Three monkeys were treated with krypton red laser photocoagulation in a manner simulating teatment of a choroidal neovascular membrane. One eye of each monkey was treated by employing immediately the power level needed to produce a lesion judged biomicroscopically to be of sufficient intensity (Method A). The fellow eye was treated by starting with lower power levels and then gradually increasing to the level needed to produce a similar-appearing lesion (Method B). Parameters of spot size and treatment duration were kept constant. Animals were sacrificed three days, eight days, and four months after treatment. Both methods of treatments spared the overlying ganglion cell layer in all fundus locations, but method A induced cell loss in the inner nuclear layer while Method B spared it. Since reaching the clinical endpoint for Method B required fewer spots at the highest power level, the number of spots at the highest power level is probably the most important factor in determining degree of inner retinal absorption. Since both methods of treatment resulted in satisfactory closure in the choriocapillaries, the histopathologic differences may not be clinically important.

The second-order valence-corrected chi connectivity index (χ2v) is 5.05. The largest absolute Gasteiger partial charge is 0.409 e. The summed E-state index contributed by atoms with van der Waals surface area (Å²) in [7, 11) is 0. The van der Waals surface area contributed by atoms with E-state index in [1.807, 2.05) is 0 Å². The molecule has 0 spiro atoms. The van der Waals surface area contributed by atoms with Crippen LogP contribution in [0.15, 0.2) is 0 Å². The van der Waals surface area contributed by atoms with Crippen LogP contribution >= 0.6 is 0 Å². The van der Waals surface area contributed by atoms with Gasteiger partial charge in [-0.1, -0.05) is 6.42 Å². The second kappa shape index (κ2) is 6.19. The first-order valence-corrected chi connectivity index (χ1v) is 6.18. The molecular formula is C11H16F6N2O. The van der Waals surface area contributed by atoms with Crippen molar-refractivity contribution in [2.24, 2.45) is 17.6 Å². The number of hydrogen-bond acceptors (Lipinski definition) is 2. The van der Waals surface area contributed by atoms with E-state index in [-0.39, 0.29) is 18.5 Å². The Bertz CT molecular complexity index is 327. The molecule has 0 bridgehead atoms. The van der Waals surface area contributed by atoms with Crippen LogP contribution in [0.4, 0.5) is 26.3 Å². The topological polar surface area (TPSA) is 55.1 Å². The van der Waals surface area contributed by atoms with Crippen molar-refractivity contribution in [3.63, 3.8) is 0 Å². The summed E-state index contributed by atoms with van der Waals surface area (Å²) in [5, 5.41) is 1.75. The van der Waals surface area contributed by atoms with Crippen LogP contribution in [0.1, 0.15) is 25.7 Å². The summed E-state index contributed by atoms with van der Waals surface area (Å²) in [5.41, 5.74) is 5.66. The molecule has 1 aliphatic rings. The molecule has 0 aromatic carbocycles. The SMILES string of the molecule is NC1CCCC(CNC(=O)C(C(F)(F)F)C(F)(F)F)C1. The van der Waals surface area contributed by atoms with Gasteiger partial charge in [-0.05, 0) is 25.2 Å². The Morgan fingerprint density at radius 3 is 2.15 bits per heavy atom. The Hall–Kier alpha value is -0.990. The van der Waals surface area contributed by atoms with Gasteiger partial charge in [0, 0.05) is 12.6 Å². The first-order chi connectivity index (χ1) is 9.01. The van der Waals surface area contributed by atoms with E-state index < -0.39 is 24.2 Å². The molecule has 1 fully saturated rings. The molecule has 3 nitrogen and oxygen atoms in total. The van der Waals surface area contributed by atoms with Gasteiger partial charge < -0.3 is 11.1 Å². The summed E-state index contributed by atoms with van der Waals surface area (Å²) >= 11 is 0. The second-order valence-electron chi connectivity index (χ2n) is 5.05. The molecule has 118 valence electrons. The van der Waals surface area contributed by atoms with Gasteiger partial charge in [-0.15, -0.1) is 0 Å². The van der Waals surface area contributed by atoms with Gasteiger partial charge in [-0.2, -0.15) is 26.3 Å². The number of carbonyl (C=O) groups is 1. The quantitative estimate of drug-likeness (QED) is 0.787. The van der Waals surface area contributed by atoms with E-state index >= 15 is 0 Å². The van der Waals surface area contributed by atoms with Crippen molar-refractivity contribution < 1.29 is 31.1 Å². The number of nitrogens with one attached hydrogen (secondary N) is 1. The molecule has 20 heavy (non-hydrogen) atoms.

- Choroidal neovascular membrane
- Krypton red laser photocoagulation
- Laser histopathology
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